An orphaned baby moose is making its way to its new home at the Cheyenne Mountain Zoo.

The Cheyenne Mountain Zoo is getting ready to welcome its newest resident—an orphaned 8-week-old male Alaska moose. The brown-eyed long-legged calf, who has not yet been named, will arrive at the zoo's Rocky Mountain wild habitat on Wednesday, July 15.

The baby moose was orphaned at about 6 days old just outside of Anchorage, Alaska, when its mother was involved in a fatal human-wildlife conflict. Since then, he has been in the care of the Alaska Zoo.

 
 
 
 
 
 
 
 
 
 
 
 
 
 
 

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Moose are not a common animal in zoos but the Cheyenne Mountain Zoo is experienced in their care. Just two months ago, the zoo experienced the loss of its beloved 12-year-old Canada moose, Tahoma.

“People have seen an increase in activity in the moose yard, over the past several days, as we prep it for the calf’s arrival,” said Rebecca Zwicker, Rocky Mountain Wild animal care manager. “Our guests have been really curious about the updates we’re making in the moose yard, so we’re excited to share this announcement.

"While we’ve been in the yard, ‘babyproofing,’ we’ve had some wonderful interactions with guests sharing condolences and stories of how Tahoma touched them. It’s clear that Tahoma’s legacy is in place. He touched a lot of hearts, young and old. This little guy has some big hooves to fill, but from what we hear from his keepers at Alaska Zoo, he’s up to the task.”

A couple of CM Zoo staff members went to the Alaska Zoo to meet the little calf and transport him back to Colorado. While the staff is excited to bring in a second moose resident to the zoo, some are experiencing mixed emotions.

“It’s a bittersweet situation because of course, we wish this young calf could have continued living in the wild", said Courtney Rogers, the lead animal keeper in Rocky Mountain Wild. "But, since that was not possible, we’re grateful we’ll be able to care for him here. Since Tahoma passed, Rocky Mountain Wild has definitely been missing some ‘moose magic,’ and we’re so excited to help this little boy grow up."

The zoo staff has been working on getting everything ready for the arrival of the calf by preparing and 'babyproofing' the moose yard.

"Tahoma weighed over 1,000 pounds and this little guy only weighs about 90 pounds, so there are several parts of the exhibit that could have been unsafe for him if we didn’t make changes," said Rogers. "We hear from his Alaska Zookeepers that he gets the ‘zoomies’ a lot, and he’s so small that he will likely be able to squeeze through or under some of the moose exhibit fencing, so we’ve been getting the exhibit ready for this young, inexperienced and excitable calf. We can’t wait to meet him."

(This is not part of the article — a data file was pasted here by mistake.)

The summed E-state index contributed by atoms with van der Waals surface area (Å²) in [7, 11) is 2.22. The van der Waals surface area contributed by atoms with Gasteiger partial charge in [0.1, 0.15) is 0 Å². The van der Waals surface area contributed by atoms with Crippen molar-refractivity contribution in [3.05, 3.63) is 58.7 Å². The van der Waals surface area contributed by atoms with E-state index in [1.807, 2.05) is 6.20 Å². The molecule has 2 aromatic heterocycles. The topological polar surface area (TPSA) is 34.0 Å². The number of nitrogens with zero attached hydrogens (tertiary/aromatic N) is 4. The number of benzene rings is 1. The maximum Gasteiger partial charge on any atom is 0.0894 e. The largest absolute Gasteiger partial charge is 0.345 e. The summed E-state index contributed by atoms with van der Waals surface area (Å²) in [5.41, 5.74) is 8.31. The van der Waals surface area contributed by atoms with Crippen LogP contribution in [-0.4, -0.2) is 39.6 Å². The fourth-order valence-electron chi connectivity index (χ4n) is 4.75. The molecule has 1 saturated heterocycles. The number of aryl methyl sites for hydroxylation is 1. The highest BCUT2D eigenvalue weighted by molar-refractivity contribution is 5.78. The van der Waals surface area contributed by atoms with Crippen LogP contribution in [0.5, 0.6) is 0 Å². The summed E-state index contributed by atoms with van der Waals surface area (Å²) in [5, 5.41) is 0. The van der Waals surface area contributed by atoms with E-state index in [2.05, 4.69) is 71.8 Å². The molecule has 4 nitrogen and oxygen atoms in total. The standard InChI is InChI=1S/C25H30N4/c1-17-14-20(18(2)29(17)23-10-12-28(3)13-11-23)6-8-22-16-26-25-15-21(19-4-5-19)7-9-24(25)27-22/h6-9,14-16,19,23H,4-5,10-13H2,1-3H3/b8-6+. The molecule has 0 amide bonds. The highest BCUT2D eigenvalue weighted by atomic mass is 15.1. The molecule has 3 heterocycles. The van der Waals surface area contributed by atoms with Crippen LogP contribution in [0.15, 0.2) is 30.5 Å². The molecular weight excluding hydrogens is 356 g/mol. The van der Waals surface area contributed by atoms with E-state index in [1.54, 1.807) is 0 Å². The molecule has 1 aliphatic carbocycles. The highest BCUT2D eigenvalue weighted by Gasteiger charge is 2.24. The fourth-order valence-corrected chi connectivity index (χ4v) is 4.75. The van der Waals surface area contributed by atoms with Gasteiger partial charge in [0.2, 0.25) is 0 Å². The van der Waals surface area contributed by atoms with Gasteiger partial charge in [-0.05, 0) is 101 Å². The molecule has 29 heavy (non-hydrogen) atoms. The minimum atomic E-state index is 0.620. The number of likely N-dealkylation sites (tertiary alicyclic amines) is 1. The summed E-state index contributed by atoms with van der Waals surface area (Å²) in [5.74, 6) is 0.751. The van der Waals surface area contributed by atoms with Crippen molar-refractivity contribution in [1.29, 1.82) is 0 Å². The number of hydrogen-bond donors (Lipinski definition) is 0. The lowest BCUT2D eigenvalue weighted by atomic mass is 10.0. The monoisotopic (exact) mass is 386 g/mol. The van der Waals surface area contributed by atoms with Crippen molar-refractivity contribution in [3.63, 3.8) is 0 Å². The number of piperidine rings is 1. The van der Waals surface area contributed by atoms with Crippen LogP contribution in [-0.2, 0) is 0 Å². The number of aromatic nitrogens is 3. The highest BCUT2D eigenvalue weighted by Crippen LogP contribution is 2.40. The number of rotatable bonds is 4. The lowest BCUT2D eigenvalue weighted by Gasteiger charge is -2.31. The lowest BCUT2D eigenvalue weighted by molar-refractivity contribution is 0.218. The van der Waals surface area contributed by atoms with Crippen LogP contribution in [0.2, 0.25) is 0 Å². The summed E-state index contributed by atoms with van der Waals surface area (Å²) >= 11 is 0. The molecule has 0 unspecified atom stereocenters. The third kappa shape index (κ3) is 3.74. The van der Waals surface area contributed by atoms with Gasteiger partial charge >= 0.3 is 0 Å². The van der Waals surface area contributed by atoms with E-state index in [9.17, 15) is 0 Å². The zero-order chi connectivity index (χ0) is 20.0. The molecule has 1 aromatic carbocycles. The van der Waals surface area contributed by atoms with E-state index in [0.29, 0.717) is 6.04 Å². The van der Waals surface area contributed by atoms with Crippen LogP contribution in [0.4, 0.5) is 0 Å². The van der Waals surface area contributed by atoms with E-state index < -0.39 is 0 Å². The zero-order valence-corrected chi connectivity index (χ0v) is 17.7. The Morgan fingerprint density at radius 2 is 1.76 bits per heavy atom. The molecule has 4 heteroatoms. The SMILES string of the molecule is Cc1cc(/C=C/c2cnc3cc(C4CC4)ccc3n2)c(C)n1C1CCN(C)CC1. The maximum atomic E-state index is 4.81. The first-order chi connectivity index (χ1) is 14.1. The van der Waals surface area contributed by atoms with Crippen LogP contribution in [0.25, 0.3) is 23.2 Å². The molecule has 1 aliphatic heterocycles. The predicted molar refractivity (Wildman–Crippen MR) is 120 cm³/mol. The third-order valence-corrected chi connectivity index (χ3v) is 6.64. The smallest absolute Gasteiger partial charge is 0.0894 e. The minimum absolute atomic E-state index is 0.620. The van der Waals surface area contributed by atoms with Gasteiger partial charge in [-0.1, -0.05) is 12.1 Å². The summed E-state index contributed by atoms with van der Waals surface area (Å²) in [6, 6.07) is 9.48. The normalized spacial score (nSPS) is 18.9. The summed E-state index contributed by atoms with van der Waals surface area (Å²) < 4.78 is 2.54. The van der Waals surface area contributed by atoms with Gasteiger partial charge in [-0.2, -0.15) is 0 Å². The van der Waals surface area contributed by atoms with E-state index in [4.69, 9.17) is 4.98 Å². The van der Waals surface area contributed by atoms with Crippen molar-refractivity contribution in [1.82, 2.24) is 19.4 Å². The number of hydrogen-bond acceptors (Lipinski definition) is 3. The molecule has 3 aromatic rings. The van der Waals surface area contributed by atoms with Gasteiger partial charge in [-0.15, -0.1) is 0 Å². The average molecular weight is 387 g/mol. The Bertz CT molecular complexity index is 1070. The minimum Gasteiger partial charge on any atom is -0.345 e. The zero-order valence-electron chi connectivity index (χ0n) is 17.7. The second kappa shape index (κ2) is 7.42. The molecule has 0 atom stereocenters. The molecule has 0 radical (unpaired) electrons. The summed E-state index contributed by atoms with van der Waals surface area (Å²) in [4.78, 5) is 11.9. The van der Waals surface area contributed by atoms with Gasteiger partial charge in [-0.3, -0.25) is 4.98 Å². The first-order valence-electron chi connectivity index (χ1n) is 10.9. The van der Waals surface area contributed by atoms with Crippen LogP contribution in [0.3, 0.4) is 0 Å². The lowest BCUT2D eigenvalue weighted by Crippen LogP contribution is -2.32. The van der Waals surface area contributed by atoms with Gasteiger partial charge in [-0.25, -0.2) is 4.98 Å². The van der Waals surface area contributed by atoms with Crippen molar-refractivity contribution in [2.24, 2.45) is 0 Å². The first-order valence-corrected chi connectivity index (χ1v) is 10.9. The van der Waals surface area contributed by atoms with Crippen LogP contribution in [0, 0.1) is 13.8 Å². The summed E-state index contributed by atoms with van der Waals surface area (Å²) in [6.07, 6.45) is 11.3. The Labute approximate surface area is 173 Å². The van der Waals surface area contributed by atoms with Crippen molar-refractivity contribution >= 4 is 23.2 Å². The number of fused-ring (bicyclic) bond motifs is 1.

Additionally, zookeepers are preparing to slowly guide the calf through his enclosure as he gets accustomed to his new surroundings. The exhibit features a deep pool and a steep culvert, which might take time for the young moose to navigate. In order to keep him safe, the keepers will set up a smaller temporary enclosure within the moose exhibit.

Not only does the calf have to get used to new surroundings, but warmer weather as well. The keepers have considered this adjustment. To keep him cool, they are preparing sand and soil beds that can be kept damp. The calf will also have fans inside his barn where he will sleep as he grows into adulthood.

 
 
 
 
 
 
 
 
 
 
 
 
 
 
 

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“We’re super excited, but also kind of feel like new parents,” said Zwicker. “When Tahoma came to us, he was about 10 months old, so this is the first time we’ve had such a young moose. We’re trying to be as prepared as possible. We have spoken with his keepers in Alaska and gotten great advice from other animal professionals who have cared for moose this young. But, we’ve also just accepted that this is going to be kind of a wild ride. He’s going to find some things to get into, and he may catch us off guard from time to time, but we’re also looking forward to watching him being a mischievous youngster. We have to channel our inner mama moose skills, and show him how to live his best life as an ambassador at CMZoo.”

The CMZ is one of the only eight Association of Zoos and Aquariums accredited institutions in the United States to house moose. Because it is rare to have moose under human care, the zoo pioneered moose care practices through their work with Tahoma. The managed to formulate nutritious moose diets and training for medical care, like voluntary blood tests and hoof care.

“Tahoma truly was one-of-a-kind,” said Rogers. “Moose keepers visiting from other zoos remarked at how calm and laid-back he was. It’s going to be fun getting to know a new moose personality."

The baby moose has not been named yet. He will move into the Rocky Mountain Wild's moose exhibit when he arrives, where guests will be able to see him right away.\